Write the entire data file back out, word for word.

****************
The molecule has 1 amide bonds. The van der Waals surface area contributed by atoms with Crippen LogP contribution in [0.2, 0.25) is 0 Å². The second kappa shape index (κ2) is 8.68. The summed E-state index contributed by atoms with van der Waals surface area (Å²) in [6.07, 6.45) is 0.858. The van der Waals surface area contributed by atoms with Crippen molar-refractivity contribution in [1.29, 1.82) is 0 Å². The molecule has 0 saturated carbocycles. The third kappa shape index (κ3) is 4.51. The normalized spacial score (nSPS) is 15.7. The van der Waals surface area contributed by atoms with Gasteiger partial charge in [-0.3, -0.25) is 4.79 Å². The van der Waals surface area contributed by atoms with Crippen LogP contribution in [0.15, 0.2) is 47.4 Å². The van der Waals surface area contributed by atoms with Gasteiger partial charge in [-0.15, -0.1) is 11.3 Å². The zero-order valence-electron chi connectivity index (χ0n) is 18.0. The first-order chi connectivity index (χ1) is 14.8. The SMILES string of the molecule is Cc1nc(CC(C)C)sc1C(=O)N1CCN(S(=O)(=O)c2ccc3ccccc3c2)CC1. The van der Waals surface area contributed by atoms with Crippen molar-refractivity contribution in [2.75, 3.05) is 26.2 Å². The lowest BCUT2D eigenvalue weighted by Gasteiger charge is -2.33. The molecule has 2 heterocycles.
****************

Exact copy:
The molecule has 1 amide bonds. The van der Waals surface area contributed by atoms with Crippen LogP contribution in [0.2, 0.25) is 0 Å². The second kappa shape index (κ2) is 8.68. The summed E-state index contributed by atoms with van der Waals surface area (Å²) in [6.07, 6.45) is 0.858. The van der Waals surface area contributed by atoms with Crippen molar-refractivity contribution in [1.29, 1.82) is 0 Å². The molecule has 0 saturated carbocycles. The third kappa shape index (κ3) is 4.51. The normalized spacial score (nSPS) is 15.7. The van der Waals surface area contributed by atoms with Gasteiger partial charge in [-0.3, -0.25) is 4.79 Å². The van der Waals surface area contributed by atoms with Crippen LogP contribution in [0.15, 0.2) is 47.4 Å². The van der Waals surface area contributed by atoms with Gasteiger partial charge in [-0.15, -0.1) is 11.3 Å². The zero-order valence-electron chi connectivity index (χ0n) is 18.0. The first-order chi connectivity index (χ1) is 14.8. The SMILES string of the molecule is Cc1nc(CC(C)C)sc1C(=O)N1CCN(S(=O)(=O)c2ccc3ccccc3c2)CC1. The van der Waals surface area contributed by atoms with Crippen molar-refractivity contribution in [2.75, 3.05) is 26.2 Å². The lowest BCUT2D eigenvalue weighted by Gasteiger charge is -2.33. The molecule has 2 heterocycles.